School district police must investigate, not cover up

When the Beaumont Independent School District formed its own police department, administrators cited the need to provide security for its many facilities. Accepting their stated good intentions does not diminish the duty to investigate allegations of wrongdoing – rather than cover up incidents the districts might find embarrassing or for which they might be held financially liable.

One such incident was the 2010 traffic stop by a Jefferson County sheriff’s deputy who pulled over BISD transportation supervisor Clifton Guillory in the early morning hours for driving his district-owned pickup so erratically the deputy told his dispatcher, “He’s drunker than Cooter Brown; ran off the road three or four times while I was behind him.”

Recall that a BISD police officer came to the scene and gave Guillory a ride home. No breathalyzer test was performed and no charges were filed on the supervisor who was allowed to quietly retire. It was fortunate no one was injured or killed – including Guillory – but school district police should not be permitted to shield employees from the legal consequences of their actions.

A report this week of a school-related crime brought the Guillory incident to mind. A parent of a female student at Austin Middle School described how their daughter’s teacher put on a movie in her class, turned down the lights and promptly fell asleep. In the classroom while the movie played, the parent said two male students sexually assaulted their daughter and another girl, both 11 years old. Both girls reported the incident to school officials who brought in BISD police, who in conjunction with the Austin principal, promptly drew a curtain of secrecy over the investigation citing the rights of the alleged perpetrators and laws about confidentiality in cases involving juveniles.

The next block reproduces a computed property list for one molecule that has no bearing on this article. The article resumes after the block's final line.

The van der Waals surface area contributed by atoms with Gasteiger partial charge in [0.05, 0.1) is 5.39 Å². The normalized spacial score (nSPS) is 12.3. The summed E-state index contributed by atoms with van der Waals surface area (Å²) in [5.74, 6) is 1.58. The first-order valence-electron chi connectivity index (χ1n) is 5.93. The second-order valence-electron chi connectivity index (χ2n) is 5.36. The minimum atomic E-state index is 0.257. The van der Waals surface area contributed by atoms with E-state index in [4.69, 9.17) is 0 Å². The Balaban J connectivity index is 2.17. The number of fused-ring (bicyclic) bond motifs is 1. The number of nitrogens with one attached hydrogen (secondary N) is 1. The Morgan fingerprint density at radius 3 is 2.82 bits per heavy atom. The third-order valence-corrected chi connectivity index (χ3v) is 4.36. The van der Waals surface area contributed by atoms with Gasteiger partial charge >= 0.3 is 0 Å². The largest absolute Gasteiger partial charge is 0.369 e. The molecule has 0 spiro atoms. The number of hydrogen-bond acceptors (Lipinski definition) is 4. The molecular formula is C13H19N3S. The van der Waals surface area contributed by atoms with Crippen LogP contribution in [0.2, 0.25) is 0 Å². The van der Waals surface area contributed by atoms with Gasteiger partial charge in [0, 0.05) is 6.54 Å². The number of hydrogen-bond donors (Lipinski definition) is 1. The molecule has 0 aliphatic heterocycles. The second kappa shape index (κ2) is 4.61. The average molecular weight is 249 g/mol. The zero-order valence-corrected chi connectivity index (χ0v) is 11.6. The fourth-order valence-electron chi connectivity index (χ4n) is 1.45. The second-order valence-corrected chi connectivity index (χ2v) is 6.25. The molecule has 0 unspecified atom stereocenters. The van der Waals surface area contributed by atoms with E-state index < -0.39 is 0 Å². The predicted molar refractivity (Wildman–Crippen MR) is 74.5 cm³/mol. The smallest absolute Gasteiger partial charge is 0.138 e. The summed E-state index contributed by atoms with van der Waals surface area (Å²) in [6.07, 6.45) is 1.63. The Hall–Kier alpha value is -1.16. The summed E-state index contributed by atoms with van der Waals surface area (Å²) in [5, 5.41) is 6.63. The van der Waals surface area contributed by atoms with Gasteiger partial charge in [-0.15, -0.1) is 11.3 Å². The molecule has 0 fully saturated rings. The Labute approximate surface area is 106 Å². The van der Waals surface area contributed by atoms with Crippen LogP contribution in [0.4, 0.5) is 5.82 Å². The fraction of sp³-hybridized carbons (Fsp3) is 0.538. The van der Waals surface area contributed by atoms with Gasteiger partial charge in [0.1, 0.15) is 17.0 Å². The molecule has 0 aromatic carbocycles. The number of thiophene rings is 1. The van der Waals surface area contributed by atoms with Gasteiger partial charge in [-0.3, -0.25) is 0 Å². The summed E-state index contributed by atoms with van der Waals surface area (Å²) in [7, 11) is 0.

At a minimum, such incidents should be reported to Beaumont Police and the Jefferson County District Attorney’s office for two reasons. First, both agencies have trained investigators with vast experience handling such cases. Second, there is frankly good reason based on past performance to doubt the competence and impartiality of school district police to see that justice is done and not to place the best interests of the district over the victim of a crime. By bringing in the police and DA, the district would be forced to comply with the letter of the law. Despite juvenile shield laws, surely the young victims and their parents have a right to know the status of the young men accused of sexually assaulting her.

BISD must move quickly to demand total professionalism and accountability from the principal and the district police chief, and not allow either to hide behind district lawyers to thwart justice in the name of limited liability. Timothy Chargois will almost certainly inherit this problem when he takes control of the district as its newly selected BISD superintendent. If the allegations are upheld, the sleeping teacher and the male students in question must answer for their actions, or lack of same, and we call on the superintendent to take swift action. Two 11-year-old girls deserve at least that much.